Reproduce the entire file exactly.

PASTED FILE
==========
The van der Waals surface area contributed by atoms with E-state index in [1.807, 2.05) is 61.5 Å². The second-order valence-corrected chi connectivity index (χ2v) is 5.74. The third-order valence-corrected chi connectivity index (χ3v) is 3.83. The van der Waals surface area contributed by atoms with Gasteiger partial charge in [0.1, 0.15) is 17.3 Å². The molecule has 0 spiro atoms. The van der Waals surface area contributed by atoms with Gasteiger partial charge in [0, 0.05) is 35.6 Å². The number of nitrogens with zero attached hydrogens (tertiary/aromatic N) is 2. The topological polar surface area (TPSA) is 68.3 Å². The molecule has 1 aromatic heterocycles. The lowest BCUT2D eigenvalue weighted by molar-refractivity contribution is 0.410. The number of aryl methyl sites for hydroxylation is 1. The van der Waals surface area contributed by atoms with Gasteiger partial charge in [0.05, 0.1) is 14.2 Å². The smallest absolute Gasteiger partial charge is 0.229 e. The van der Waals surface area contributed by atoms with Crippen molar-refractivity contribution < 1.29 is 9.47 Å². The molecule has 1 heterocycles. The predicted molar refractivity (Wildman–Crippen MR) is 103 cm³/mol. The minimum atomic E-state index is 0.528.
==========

The van der Waals surface area contributed by atoms with E-state index in [1.807, 2.05) is 61.5 Å². The second-order valence-corrected chi connectivity index (χ2v) is 5.74. The third-order valence-corrected chi connectivity index (χ3v) is 3.83. The van der Waals surface area contributed by atoms with Gasteiger partial charge in [0.1, 0.15) is 17.3 Å². The molecule has 0 spiro atoms. The van der Waals surface area contributed by atoms with Gasteiger partial charge in [0, 0.05) is 35.6 Å². The number of nitrogens with zero attached hydrogens (tertiary/aromatic N) is 2. The topological polar surface area (TPSA) is 68.3 Å². The molecule has 1 aromatic heterocycles. The lowest BCUT2D eigenvalue weighted by molar-refractivity contribution is 0.410. The number of aryl methyl sites for hydroxylation is 1. The van der Waals surface area contributed by atoms with Gasteiger partial charge in [0.05, 0.1) is 14.2 Å². The smallest absolute Gasteiger partial charge is 0.229 e. The van der Waals surface area contributed by atoms with Crippen molar-refractivity contribution < 1.29 is 9.47 Å². The molecule has 1 heterocycles. The predicted molar refractivity (Wildman–Crippen MR) is 103 cm³/mol. The minimum atomic E-state index is 0.528.